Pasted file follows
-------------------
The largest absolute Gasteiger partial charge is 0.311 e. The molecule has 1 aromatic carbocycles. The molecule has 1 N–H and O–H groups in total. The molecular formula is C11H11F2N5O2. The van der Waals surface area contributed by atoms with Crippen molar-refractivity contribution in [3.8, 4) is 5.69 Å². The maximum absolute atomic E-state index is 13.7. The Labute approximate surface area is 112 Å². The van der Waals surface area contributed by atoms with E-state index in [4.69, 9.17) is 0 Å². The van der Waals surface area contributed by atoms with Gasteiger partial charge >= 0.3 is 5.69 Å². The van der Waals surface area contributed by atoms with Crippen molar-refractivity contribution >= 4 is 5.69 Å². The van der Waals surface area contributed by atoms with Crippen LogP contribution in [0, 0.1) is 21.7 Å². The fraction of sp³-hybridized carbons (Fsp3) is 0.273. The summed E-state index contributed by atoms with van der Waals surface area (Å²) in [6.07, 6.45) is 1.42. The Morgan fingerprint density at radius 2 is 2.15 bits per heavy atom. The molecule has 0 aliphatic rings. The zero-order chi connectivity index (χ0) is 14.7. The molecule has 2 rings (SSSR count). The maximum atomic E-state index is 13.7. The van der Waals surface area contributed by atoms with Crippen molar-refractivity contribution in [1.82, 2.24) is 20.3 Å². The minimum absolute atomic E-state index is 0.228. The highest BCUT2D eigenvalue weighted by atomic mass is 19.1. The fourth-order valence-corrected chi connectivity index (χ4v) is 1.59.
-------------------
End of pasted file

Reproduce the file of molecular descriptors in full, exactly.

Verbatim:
The largest absolute Gasteiger partial charge is 0.311 e. The molecule has 1 aromatic carbocycles. The molecule has 1 N–H and O–H groups in total. The molecular formula is C11H11F2N5O2. The van der Waals surface area contributed by atoms with Crippen molar-refractivity contribution in [3.8, 4) is 5.69 Å². The maximum absolute atomic E-state index is 13.7. The Labute approximate surface area is 112 Å². The van der Waals surface area contributed by atoms with E-state index in [4.69, 9.17) is 0 Å². The van der Waals surface area contributed by atoms with Gasteiger partial charge >= 0.3 is 5.69 Å². The van der Waals surface area contributed by atoms with Crippen molar-refractivity contribution >= 4 is 5.69 Å². The van der Waals surface area contributed by atoms with Crippen LogP contribution in [0, 0.1) is 21.7 Å². The fraction of sp³-hybridized carbons (Fsp3) is 0.273. The summed E-state index contributed by atoms with van der Waals surface area (Å²) in [6.07, 6.45) is 1.42. The Morgan fingerprint density at radius 2 is 2.15 bits per heavy atom. The molecule has 0 aliphatic rings. The zero-order chi connectivity index (χ0) is 14.7. The molecule has 2 rings (SSSR count). The maximum atomic E-state index is 13.7. The van der Waals surface area contributed by atoms with Crippen molar-refractivity contribution in [1.82, 2.24) is 20.3 Å². The minimum absolute atomic E-state index is 0.228. The highest BCUT2D eigenvalue weighted by atomic mass is 19.1. The fourth-order valence-corrected chi connectivity index (χ4v) is 1.59.